American Industrial magnate Andrew Carnegie used his wealth to promote education and literacy for all. A portion of his fortune was used to construct 125 libraries in Canada
“There is not such a cradle of democracy upon the earth as the Free Public Library, this republic of letters, where neither rank, office, nor wealth receives the slightest consideration.” – Andrew Carnegie
The wealthy American industrialist of the late 1800s did not speak the words for others to enact. Andrew Carnegie gave his time, inspirations and money to provide libraries for his own countrymen and then looked north. Due to his generosity, 125 libraries were constructed to advance literacy and education across Canada.
Carnegie’s Generous Philanthropy
Earning his fortunes in the railway, iron and oil, the young immigrant from Scotland was affluent by the age of 30. He then invested in the steel industry, opening the Carnegie Steel Company in 1889. The industrial age was in a boom; Carnegie sold his company to another industrialist, JP Morgan, for a whopping $480 million in 1901, making him one of the richest men in America. Able to put his philanthropic goals into action, Carnegie spent $350 million of his own money for the pure benefit of others.
Education and Literacy for All
Education and literacy were most important to Andrew Carnegie, and one of the ways that all people could gain education was through free libraries. (Often, at that time, patrons needed to buy a membership or had to pay a fee to use the library.) Carnegie held that, “he could provide the public with the tools necessary to succeed, regardless of their socio-economic background,” said the Ontario Government’s Ministry of Culture. Between Carnegie and his business partner, James Bertram, a formula was established to distribute grant money for libraries. Applicants were required to:
- Prove the need for a public library in their town
- Provide land for the building
- Provide 10% of the building cost annually to pay for operations
- Use the building only as a library.
The grants proved popular with towns and cities alike. Around the world, Carnegie constructed 2,509 library facilities. In Canada, 125 libraries were built with Carnegie funding, 111 of those in Ontario. The average grant, said Ontario’s Ministry of Culture, was $10,000 (in today’s dollars, about $650,000) and the total spent in Canada in those early dollars was the liberal amount of $2,556,600. Some libraries received larger grants. The first Winnipeg Public Library received $75,000, opening in October 1905. The Toronto Public Library system was granted the massive amount of $487,500 for a main library and nine branches, plus one university library, all built between 1909 and 1916.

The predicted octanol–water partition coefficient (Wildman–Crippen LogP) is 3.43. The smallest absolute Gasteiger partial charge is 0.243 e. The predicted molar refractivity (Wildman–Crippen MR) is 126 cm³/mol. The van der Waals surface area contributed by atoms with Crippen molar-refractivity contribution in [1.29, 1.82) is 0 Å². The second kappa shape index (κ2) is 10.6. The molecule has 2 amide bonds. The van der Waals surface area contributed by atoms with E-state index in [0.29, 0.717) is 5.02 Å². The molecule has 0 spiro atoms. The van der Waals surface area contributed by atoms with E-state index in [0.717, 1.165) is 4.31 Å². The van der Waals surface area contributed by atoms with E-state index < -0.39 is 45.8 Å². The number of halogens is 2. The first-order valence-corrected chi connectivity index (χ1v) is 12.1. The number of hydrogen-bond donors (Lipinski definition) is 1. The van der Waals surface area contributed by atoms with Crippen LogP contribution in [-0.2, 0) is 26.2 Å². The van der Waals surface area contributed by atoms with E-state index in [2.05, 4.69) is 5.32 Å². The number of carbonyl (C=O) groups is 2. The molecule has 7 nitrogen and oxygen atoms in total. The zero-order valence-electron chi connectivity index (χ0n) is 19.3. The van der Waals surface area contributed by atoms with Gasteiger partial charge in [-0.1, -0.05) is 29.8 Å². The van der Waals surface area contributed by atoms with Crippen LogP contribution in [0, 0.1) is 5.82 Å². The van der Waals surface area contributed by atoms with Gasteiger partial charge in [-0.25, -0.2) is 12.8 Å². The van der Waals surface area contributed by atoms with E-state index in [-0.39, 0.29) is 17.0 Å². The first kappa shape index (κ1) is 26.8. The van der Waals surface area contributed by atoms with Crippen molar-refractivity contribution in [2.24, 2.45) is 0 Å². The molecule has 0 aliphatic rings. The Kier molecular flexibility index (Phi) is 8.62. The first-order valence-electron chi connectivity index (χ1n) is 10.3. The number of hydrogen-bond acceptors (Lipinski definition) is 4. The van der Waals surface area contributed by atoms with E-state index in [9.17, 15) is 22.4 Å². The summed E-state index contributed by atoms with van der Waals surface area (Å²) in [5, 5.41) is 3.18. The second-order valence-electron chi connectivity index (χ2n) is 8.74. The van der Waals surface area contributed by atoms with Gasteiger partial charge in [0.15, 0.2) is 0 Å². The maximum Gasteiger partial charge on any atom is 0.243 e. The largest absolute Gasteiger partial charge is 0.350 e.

Opposed to Carnegie Grants
The grants to libraries did not go unchallenged by Canadians, especially in Toronto. The issue of Carnegie’s “heartless handling” of strikers at his steel mill in Pennsylvania caused him to be “demonized by many labour organizers across the continent who regarded his library funds as ‘blood money,’” according to Kevin Plummer, author of “Andrew Carnegie’s Toronto Legacy” in The Torontoist, October 2008. The matter was eventually resolved and the library grants were accepted.
Many of the Carnegie libraries were large, stately constructions, built of limestone or brick, with beautiful Greek and Roman style arches and columns, and some, such as the Winnipeg library, with gleaming marble staircases. An innovation of Carnegie was opening the stacks to patrons. Previously, library book stacks were secured behind the circulation desk. A request was made to the librarian and she would retrieve the book for the patron. Carnegie thought that the stacks should not be closed to patrons. Visitors should be able to see and touch the books and make their own selections – the system library patrons still enjoy today, thanks to Andrew Carnegie.
Carnegie Libraries Disappearing
As time marched on, the Carnegie libraries of Canada have changed. Of the 111 libraries in Ontario, 63 are still in use. Others have been transformed from libraries filled with books into offices and other uses; some sadly have been torn down.
Through the Carnegie Institute, the Carnegie Foundation for the Advancement of Teaching, and the Carnegie Endowment for Peace, the inspirations of Andrew Carnegie continue to influence and enhance lives around the globe. From New Brunswick to British Columbia and north to the Yukon, a large number of Canadians enjoyed the educational benefits of the free library supported by the big-hearted philanthropist. Andrew Carnegie died at age 84 of pneumonia on August 11, 1919.
“Surplus wealth is a sacred trust which its possessor is bound to administer in his lifetime for the good of the community.” – Andrew Carnegie
Visit St. Mary’s Public Library in Southern Ontario for a view of a magnificent Carnegie Library in action. (More beautiful architectural photos of the Library will be available on that site soon.)
“Historicist: Andrew Carnegie’s Toronto Legacy,” by Kevin Plummer, The Torontoist, October 2008.
“Andrew Carnegie,” Ontario’s Carnegie Libraries, Ministry of Culture, Government of Ontario.
“Toronto’s Carnegie Libraries,” About the Library, Toronto Public Library Site.
“Winnipeg’s Carnegie Library Celebrates100th Anniversary,” The Manitoba Historical Society, October 18, 2005.